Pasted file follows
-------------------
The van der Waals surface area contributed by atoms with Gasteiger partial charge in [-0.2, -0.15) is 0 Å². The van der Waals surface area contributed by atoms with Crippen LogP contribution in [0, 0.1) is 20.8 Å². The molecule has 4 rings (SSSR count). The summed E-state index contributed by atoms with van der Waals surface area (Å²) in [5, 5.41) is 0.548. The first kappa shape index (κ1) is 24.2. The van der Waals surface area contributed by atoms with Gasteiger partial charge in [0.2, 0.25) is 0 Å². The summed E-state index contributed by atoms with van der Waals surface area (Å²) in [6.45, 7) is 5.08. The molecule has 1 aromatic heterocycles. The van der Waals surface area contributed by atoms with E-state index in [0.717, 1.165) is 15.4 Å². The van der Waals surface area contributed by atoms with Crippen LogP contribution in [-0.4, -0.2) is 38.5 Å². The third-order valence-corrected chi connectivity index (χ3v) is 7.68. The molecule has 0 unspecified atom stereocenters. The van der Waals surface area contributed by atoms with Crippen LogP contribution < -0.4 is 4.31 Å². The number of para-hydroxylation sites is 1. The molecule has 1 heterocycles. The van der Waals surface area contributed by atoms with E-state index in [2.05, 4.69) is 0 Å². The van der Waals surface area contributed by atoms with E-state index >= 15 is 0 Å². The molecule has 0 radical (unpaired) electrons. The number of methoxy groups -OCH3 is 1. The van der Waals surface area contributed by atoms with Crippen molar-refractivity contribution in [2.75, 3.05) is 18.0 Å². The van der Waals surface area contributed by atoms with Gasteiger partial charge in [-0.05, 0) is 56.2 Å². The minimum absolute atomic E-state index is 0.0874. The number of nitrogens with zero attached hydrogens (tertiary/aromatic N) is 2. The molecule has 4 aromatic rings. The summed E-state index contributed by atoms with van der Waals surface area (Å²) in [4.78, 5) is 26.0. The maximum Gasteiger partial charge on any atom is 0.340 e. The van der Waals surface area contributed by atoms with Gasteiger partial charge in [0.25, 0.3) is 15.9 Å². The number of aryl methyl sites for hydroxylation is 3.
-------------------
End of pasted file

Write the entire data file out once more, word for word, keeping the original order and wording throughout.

The van der Waals surface area contributed by atoms with Gasteiger partial charge in [-0.2, -0.15) is 0 Å². The van der Waals surface area contributed by atoms with Crippen LogP contribution in [0, 0.1) is 20.8 Å². The molecule has 4 rings (SSSR count). The summed E-state index contributed by atoms with van der Waals surface area (Å²) in [5, 5.41) is 0.548. The first kappa shape index (κ1) is 24.2. The van der Waals surface area contributed by atoms with Gasteiger partial charge in [0.2, 0.25) is 0 Å². The summed E-state index contributed by atoms with van der Waals surface area (Å²) in [6.45, 7) is 5.08. The molecule has 1 aromatic heterocycles. The van der Waals surface area contributed by atoms with E-state index in [0.717, 1.165) is 15.4 Å². The van der Waals surface area contributed by atoms with Crippen LogP contribution in [-0.4, -0.2) is 38.5 Å². The third-order valence-corrected chi connectivity index (χ3v) is 7.68. The molecule has 0 unspecified atom stereocenters. The van der Waals surface area contributed by atoms with Crippen LogP contribution < -0.4 is 4.31 Å². The number of para-hydroxylation sites is 1. The molecule has 1 heterocycles. The van der Waals surface area contributed by atoms with E-state index in [2.05, 4.69) is 0 Å². The van der Waals surface area contributed by atoms with E-state index >= 15 is 0 Å². The molecule has 0 radical (unpaired) electrons. The number of methoxy groups -OCH3 is 1. The van der Waals surface area contributed by atoms with Crippen molar-refractivity contribution in [2.75, 3.05) is 18.0 Å². The van der Waals surface area contributed by atoms with Gasteiger partial charge in [-0.05, 0) is 56.2 Å². The minimum absolute atomic E-state index is 0.0874. The number of nitrogens with zero attached hydrogens (tertiary/aromatic N) is 2. The molecule has 4 aromatic rings. The summed E-state index contributed by atoms with van der Waals surface area (Å²) in [4.78, 5) is 26.0. The maximum Gasteiger partial charge on any atom is 0.340 e. The van der Waals surface area contributed by atoms with Gasteiger partial charge in [0.25, 0.3) is 15.9 Å². The number of aryl methyl sites for hydroxylation is 3.